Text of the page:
Cinema's enduring outsider

He made his name in the Eighties smash 'Back to the Future' – but director and actor Crispin Glover will never bow to the mainstream, he tells Kaleem Aftab

American cinema would be a boring, homogenous place if it weren't for stars like Crispin Glover. Whether acting in Hollywood films such as Back to the Future or directing movies in which most of the actors have Down's syndrome, Glover has a justifiable reputation as an eccentric.

Except that the 48-year-old doesn't see it that way. And in the week before he rolls into London to talk about his role in River's Edge, celebrating its 25th anniversary at the inaugural Sundance London, Glover posits: "The fact is that audiences probably mix up my roles with me as a person."

It's an argument that would carry greater weight if the judgment were being made only on his acting. Glover has, in addition to his roles, released numerous books – not books that he's written, though, but out-of-print novels, mostly from the 1800s, which he re-edits, before blanking out pages and adding his own illustrations. He has recorded music albums. And he has directed two films. The first, What Is It? (2005), featured a cast that was comprised mainly of actors with Down's syndrome. His 2007 follow-up, It is Fine! Everything is Fine. is a fantastical, semi-autobiographical, psychosexual tale based on the life of Steven C Stewart, who has cerebral palsy and who wrote and starred in the movie.

Glover self-financed and distributed the two movies. He tours with the films and performs live excerpts of his books before the screenings. He maintains that were he as weird as he's often portrayed in the media, he'd never be able to organise the shows and promote them.

He'll be hosting a talk after the centrepiece Sundance London screening of River's Edge and given his career as actor and film-maker, he's perfectly positioned to talk about the current state of US independent cinema. But he makes the point that the term "independent film" is a misnomer. "I don't classify films by independent versus studio – but by corporately funded and distributed versus self-financed." According to Glover, the major difference is that corporately financed films are not allowed to be "questioning and thoughtful. They are not made for adults."

River's Edge is a drama inspired by the real life incident of a high school teenager who killed his girlfriend and took his friends to see the body. For days no one reported the crime to the police. In director Tim Hunter's dramatic fiction the principal protagonists is surprising not the murderer but his rebellious best friend Layne, played by Glover, who encourages the murderer to hide the body and not report the crime. Eerie and disturbing, it's an indictment of the warped thinking of American teenagers.

It's amazing to think that the pivotal point in Glover's career came when he was just 20. That was when he appeared in Back to the Future and put in a brilliant performance as George McFly, father of Michael J Fox's Marty. But Glover refused to appear in the sequels, despite the money on offer.

"There were things about the moral aspect of Back to the Future that frankly made me not want to do the sequels," he says. The film ends with Marty returning to 1985 and, having changed the past, he discovers that his parents are now rich. "I said to [director] Robert Zemeckis that if the characters had a monetary reward, then the film had a bad moral to it. The characters should be happy with finding love, but it ended up that the moral of the story was that money can buy you happiness. Robert Zemeckis became very angry and that led to me not doing the sequels."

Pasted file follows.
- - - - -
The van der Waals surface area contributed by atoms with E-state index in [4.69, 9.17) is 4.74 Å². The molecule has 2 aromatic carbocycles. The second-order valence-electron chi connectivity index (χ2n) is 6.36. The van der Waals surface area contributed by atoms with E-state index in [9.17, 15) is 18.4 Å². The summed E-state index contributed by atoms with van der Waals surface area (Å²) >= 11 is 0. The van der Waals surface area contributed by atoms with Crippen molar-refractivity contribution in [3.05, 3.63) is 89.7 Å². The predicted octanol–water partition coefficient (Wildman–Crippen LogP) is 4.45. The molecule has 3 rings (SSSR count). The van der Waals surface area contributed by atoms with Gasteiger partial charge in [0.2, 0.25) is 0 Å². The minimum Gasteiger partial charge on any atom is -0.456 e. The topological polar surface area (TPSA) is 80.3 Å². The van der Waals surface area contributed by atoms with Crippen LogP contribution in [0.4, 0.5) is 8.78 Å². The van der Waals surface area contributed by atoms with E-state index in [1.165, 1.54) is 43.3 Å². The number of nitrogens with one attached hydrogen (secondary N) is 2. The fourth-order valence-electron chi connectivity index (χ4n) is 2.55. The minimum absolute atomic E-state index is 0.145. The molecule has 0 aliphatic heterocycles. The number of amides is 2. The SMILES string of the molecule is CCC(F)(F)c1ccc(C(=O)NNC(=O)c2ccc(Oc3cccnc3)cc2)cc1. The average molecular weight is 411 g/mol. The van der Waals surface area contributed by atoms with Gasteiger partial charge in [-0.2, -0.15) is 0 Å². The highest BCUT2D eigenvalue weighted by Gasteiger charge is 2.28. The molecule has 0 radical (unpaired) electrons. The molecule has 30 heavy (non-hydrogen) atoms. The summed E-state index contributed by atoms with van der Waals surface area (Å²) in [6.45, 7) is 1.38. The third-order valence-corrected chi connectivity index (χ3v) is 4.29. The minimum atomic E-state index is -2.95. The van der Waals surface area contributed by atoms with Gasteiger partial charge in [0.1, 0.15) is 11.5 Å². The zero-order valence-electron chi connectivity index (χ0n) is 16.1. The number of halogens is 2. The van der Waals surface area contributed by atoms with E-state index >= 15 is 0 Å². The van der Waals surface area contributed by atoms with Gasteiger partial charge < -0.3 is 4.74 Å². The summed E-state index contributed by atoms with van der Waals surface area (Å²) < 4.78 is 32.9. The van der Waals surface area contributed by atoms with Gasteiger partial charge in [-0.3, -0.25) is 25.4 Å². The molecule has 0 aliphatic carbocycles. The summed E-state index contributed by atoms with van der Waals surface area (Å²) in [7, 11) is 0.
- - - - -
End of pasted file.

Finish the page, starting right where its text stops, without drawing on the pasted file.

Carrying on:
When Zemeckis used Jeffrey Weissman in the sequels, he was made to look and act exactly like Glover. So much so that Glover sued over abuse of his image rights. Glover won the case and since then image rights have become an important component of the entertainment business. He would later make up with Zemeckis and appeared in Beowulf.

From that point on, Glover decided that he should participate in films that reflected his own personal interests, only occasionally choosing roles because of the director or character.

This of course leads to dilemmas. The hardest choices of his career revolved around his second directorial effort, It is Fine! Everything is Fine. After the writer and star, Steven C Stewart, suffered from a collapsed lung, it became apparent that if they did not shoot quickly, the opportunity might pass forever.

It was then that he got asked about appearing in Charlie's Angels. "My character doesn't say anything in it – but in the screenplay I received, my character had a lot of words and the dialogue was quite expositional. Three years before, I would have turned it down, but knowing that I needed the funds, I decided to meet with the director, McG, after they said that they were interested in listening to my ideas. I told him I wanted the character to be silent and McG got very excited ... and said that that's how we were going to do it."

If that was a success, the most difficult day of his career came when he got a call from Stewart, who was on a life-support machine at the time, wanting to know if Glover had enough footage of him for the film. "It became apparent that Steve was asking for permission to turn off his life-support machine. Of course it was a sad day and a big responsibility to let Steve know that we had enough footage."

Glover has bought a chateau in the Czech Republic to create a mini film studio where he will be able to build sets for his forthcoming films: "I'm building sets right there now. My father is an actor and we have never acted together, so we have been developing a screenplay for my father and myself to play a series of fathers and sons."

Sundance London starts today at the O2, London SE10 (0844 856 0202). Rivers Edge screens on Saturday at 7.30pm